Property Law: 23 March 2019
Sometimes lawyers are asked to step in at the last moment to help purchasers who have not sought proper legal advice before committing to the biggest purchase of their lives.
One instance that comes to mind was the purchase of a property down the Peninsula. The Vendor's Statement included a Title Plan. However no-one explained to the Purchasers the significance of the note 'E-1' on the Title Plan. E-1 was in fact a sewerage easement 10 feet wide that ran down one side of the property - over which the carport has been built.
When it was explained to the Purchasers, after they had signed, that E-1 could prevent them from walling up the carport and turning it to a living room, they sought legal advice.
It was soon discovered that a main sewer was laid in the easement and the authority had not consented to the carport. There was no chance of obtaining consent to turn the carport into a living room and the purchasers were advised that if ever it became necessary to access the sewer, they might be liable for any extra excavation costs because of the carport and might even be required to pull it down.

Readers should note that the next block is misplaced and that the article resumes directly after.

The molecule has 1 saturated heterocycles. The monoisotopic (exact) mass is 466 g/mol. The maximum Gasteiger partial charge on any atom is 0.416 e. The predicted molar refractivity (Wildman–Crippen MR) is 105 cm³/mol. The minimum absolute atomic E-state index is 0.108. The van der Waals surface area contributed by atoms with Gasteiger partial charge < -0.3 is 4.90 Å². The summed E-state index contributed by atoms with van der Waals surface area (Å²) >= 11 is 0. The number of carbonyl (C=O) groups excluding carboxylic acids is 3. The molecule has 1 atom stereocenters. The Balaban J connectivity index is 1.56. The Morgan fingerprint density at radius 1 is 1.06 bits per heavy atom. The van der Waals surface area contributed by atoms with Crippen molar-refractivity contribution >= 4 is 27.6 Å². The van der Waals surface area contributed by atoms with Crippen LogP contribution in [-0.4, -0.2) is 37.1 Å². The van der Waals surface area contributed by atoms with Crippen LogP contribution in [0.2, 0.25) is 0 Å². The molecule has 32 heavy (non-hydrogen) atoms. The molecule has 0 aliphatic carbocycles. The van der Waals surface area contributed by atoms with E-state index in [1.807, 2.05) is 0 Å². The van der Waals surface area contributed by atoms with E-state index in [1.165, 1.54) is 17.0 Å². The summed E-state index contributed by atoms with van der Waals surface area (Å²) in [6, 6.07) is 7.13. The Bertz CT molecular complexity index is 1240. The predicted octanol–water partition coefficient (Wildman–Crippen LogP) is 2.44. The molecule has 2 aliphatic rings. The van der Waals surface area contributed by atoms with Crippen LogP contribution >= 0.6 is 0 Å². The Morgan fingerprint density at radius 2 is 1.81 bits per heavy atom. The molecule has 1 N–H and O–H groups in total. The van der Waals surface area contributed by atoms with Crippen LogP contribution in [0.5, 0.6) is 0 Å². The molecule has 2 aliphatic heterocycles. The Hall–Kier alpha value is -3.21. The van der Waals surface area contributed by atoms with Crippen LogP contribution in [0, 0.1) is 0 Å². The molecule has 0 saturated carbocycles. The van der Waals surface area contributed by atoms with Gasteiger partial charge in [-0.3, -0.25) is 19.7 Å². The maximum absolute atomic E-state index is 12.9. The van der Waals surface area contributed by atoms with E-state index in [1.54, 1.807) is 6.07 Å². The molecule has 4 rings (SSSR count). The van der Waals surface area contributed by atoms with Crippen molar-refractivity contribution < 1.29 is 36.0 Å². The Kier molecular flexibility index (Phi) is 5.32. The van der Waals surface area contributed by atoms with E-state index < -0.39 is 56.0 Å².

The failure to obtain consent was not disclosed in the Vendor's Statement so the Purchasers had an opportunity to cancel the Contract and get their deposit back. Armed with the threat of terminating the Contract, a reduction of the purchase price was negotiated and they proceeded with their purchase.